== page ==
HIGH An extremely cute main character.
LOW The controls and central mechanic never come together.
WTF The colors make it difficult to see except under optimal conditions.
The latest project from Sonic the Hedgehog developer Yuji Naka, Ivy the Kiwi? brings both Wii and DS gamers an all-new IP with promise of side-scrolling greatness. From such a well-known creator, one could hardly hope for less.
The title's central concept puts a cute-as-a-button bird in a series of 2D levels made up of blocks and spikes. Ivy runs from left to right at a constant speed, not directly controlled by the player. In order to get this little avian to the end of each stage, players use the DS stylus to draw stretchy vines. These vines can be used as bridges, as trampolines, and basically as a means to "herd" the bird and keep it from danger. On paper this seems like a hit in the making, but I found that the reality fell a bit short, for several reasons.
The first? Ironically, speed. Ivy moves at a pretty good clip, and although there is a teeny-tiny map on the upper screen of the DS, I found that the game typically did not display enough of a level to feel comfortable with the speed of progress. I often fell into unpredictable peril, and replaying stages to memorize where the danger zones were began to irritate fairly quickly.
Another issue for me was that the mechanics of drawing the helper vines on-screen aren't nearly as natural and as polished as they could be. For example, there's a limit of three vines that can exist simultaneously, and when a new one is drawn, the oldest one disappears. However, there's no button to wipe all vines off the screen if desired, and I often found myself drawing useless vines up in a corner in order to cycle through them fast enough to clear an area where I wanted a new one to go.
Ivy's speed (again) also makes it difficult to use the vines with precision. Rather than careful planning, it often felt closer to reflexive skritching—I never reached a point in the game when drawing and controlling the vines came effortlessly, and I constantly felt as though I were fighting the vines and the bird at the same time. In a formula where the player's only means of interaction is something so cumbersome, the result can only be frustration.
Those issues aside, the levels have a uniform sameness throughout. I never hit any portions that were more exciting or fresh than the others, and before I had even reached the halfway mark, I had already started feeling as though I had seen everything the game had to offer. The thought of replaying the same stages in a different mode for a better score and faster time held no appeal whatsoever.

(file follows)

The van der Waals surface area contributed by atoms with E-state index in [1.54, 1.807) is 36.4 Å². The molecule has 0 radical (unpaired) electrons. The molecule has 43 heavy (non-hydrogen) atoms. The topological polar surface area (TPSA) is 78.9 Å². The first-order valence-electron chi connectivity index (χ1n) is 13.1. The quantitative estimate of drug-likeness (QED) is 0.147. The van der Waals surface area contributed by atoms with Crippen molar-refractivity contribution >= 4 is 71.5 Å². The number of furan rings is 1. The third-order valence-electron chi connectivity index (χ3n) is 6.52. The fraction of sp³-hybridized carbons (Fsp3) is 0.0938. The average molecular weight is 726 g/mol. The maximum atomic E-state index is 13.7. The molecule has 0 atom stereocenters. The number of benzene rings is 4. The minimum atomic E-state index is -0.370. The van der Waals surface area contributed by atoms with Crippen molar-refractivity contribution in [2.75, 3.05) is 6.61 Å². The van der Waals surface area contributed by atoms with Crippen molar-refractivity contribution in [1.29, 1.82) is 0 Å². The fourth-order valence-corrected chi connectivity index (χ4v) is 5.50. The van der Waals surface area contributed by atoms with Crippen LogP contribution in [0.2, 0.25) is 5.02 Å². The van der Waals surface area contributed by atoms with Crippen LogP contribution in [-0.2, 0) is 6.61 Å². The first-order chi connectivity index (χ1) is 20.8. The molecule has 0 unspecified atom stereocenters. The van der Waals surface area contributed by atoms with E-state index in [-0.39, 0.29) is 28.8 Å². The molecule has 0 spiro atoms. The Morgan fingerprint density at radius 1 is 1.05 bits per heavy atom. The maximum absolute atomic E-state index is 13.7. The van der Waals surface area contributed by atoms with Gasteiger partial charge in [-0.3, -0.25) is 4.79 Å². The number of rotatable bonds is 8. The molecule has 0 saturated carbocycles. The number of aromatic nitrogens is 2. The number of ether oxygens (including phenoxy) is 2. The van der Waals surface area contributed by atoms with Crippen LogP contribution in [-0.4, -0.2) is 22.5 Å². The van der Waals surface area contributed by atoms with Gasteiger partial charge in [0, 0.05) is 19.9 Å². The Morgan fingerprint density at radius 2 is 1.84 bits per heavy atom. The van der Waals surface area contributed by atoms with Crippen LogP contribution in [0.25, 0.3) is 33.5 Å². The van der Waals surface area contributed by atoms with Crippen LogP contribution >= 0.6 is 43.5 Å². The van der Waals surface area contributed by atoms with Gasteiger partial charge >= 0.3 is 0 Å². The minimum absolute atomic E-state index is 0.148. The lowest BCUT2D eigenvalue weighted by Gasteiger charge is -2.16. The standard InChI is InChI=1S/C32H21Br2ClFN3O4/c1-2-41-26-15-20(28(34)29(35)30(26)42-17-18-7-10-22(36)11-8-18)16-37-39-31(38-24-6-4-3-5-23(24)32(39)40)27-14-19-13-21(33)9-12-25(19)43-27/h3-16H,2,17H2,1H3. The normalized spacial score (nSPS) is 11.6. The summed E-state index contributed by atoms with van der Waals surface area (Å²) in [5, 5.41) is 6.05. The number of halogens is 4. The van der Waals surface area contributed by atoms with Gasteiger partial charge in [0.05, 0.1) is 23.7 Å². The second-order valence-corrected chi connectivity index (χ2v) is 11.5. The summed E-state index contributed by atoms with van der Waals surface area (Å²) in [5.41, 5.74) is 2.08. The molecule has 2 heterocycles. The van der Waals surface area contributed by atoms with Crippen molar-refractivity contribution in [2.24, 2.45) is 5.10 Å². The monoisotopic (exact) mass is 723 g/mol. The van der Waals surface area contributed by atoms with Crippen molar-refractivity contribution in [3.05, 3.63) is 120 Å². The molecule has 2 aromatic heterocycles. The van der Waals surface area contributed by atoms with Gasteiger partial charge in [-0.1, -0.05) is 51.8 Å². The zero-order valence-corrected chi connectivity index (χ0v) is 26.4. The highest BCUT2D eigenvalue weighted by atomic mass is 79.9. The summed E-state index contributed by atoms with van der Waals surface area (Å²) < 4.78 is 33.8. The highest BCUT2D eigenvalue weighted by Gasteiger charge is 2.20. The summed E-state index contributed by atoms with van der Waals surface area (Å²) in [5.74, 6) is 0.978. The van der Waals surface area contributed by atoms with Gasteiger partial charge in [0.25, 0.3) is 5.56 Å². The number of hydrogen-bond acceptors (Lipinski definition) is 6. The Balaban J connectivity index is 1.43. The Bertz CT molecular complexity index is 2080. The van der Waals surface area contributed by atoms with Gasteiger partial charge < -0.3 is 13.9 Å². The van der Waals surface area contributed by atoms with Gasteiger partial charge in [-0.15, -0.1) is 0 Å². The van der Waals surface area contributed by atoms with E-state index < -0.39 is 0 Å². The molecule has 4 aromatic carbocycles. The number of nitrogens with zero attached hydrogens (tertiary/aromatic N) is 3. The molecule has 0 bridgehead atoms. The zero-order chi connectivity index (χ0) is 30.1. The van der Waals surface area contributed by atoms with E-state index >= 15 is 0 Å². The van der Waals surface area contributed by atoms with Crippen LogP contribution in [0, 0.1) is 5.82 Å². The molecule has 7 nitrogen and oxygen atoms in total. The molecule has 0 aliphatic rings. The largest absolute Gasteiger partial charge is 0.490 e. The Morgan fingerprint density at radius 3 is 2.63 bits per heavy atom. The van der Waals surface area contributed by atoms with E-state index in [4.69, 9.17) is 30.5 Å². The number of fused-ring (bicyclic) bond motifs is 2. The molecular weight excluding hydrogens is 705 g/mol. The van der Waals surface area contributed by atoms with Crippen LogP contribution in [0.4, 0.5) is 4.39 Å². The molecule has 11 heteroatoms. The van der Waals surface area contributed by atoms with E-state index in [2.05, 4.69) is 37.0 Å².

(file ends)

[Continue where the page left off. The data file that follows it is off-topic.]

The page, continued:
Finally, though I don't usually make a habit of discussing graphics, Ivy the Kiwi? Is drawn in vaguely "storybook" style, and everything is rendered in brownish, muted tones. I found it extremely difficult to see the game clearly under anything except optimal conditions, and felt as though the developers should have made greater use of color and contrast in order to make the graphics a bit more player-friendly. Struggling with the vines and keeping the bird from throwing itself into a pit was enough to handle; I shouldn't have to struggle just to see what's on the screen.
While Ivy the Kiwi? is an incredibly cute character and makes a valiant attempt to bring back a style of game that few developers have attempted in recent years, the core concept never quite finds happy coexistence with the player interface. For project as simple and straightforward as this one, that particular barrier proves too great to overcome.
Disclosures: This game was obtained via publisher and reviewed on the Nintendo DS. Approximately 2.5 hours of play were devoted to the single-player mode, and the game was not completed. No time was spent in multiplayer modes.
Parents: According to the ESRB, this game contains comic mischief. In this particular case, I suppose "comic mischief" means watching a small birds spin into rats, or fall onto deadly spikes with absolutely no graphic depiction of violence. This game is about as safe as they come, so while kids might get a little frustrated, it won't corrupt them in any way.
Deaf & Hard of Hearing: You don't have anything to worry about. There's no spoken dialogue anywhere in the game, and all instructions are relayed via text. There are also no significant auditory cues, meaning that the game is totally accessible.